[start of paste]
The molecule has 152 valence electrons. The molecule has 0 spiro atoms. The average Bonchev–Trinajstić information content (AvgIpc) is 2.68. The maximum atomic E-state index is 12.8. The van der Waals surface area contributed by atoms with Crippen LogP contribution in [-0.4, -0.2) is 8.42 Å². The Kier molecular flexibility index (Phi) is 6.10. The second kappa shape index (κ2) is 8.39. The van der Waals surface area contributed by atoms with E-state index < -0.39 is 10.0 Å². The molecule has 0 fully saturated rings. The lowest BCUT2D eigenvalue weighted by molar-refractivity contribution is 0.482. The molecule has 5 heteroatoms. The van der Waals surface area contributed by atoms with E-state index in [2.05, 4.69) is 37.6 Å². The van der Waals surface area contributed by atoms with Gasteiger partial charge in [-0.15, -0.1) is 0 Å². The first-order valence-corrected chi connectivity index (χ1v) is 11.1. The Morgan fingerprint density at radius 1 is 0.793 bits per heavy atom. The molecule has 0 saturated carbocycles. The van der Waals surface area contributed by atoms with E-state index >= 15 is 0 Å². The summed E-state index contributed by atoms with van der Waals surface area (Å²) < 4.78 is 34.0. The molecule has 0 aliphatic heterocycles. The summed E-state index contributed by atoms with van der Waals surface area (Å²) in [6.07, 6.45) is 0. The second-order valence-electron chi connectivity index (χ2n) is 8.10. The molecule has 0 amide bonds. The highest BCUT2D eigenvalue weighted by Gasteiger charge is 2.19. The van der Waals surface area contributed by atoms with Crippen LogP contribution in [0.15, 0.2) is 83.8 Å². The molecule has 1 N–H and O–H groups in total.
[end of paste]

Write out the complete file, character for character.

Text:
The molecule has 152 valence electrons. The molecule has 0 spiro atoms. The average Bonchev–Trinajstić information content (AvgIpc) is 2.68. The maximum atomic E-state index is 12.8. The van der Waals surface area contributed by atoms with Crippen LogP contribution in [-0.4, -0.2) is 8.42 Å². The Kier molecular flexibility index (Phi) is 6.10. The second kappa shape index (κ2) is 8.39. The van der Waals surface area contributed by atoms with E-state index < -0.39 is 10.0 Å². The molecule has 0 fully saturated rings. The lowest BCUT2D eigenvalue weighted by molar-refractivity contribution is 0.482. The molecule has 5 heteroatoms. The van der Waals surface area contributed by atoms with E-state index in [2.05, 4.69) is 37.6 Å². The van der Waals surface area contributed by atoms with Gasteiger partial charge in [-0.15, -0.1) is 0 Å². The first-order valence-corrected chi connectivity index (χ1v) is 11.1. The Morgan fingerprint density at radius 1 is 0.793 bits per heavy atom. The molecule has 0 saturated carbocycles. The van der Waals surface area contributed by atoms with E-state index >= 15 is 0 Å². The summed E-state index contributed by atoms with van der Waals surface area (Å²) < 4.78 is 34.0. The molecule has 0 aliphatic heterocycles. The summed E-state index contributed by atoms with van der Waals surface area (Å²) in [6.07, 6.45) is 0. The second-order valence-electron chi connectivity index (χ2n) is 8.10. The molecule has 0 amide bonds. The highest BCUT2D eigenvalue weighted by Gasteiger charge is 2.19. The van der Waals surface area contributed by atoms with Crippen LogP contribution in [0.15, 0.2) is 83.8 Å². The molecule has 1 N–H and O–H groups in total.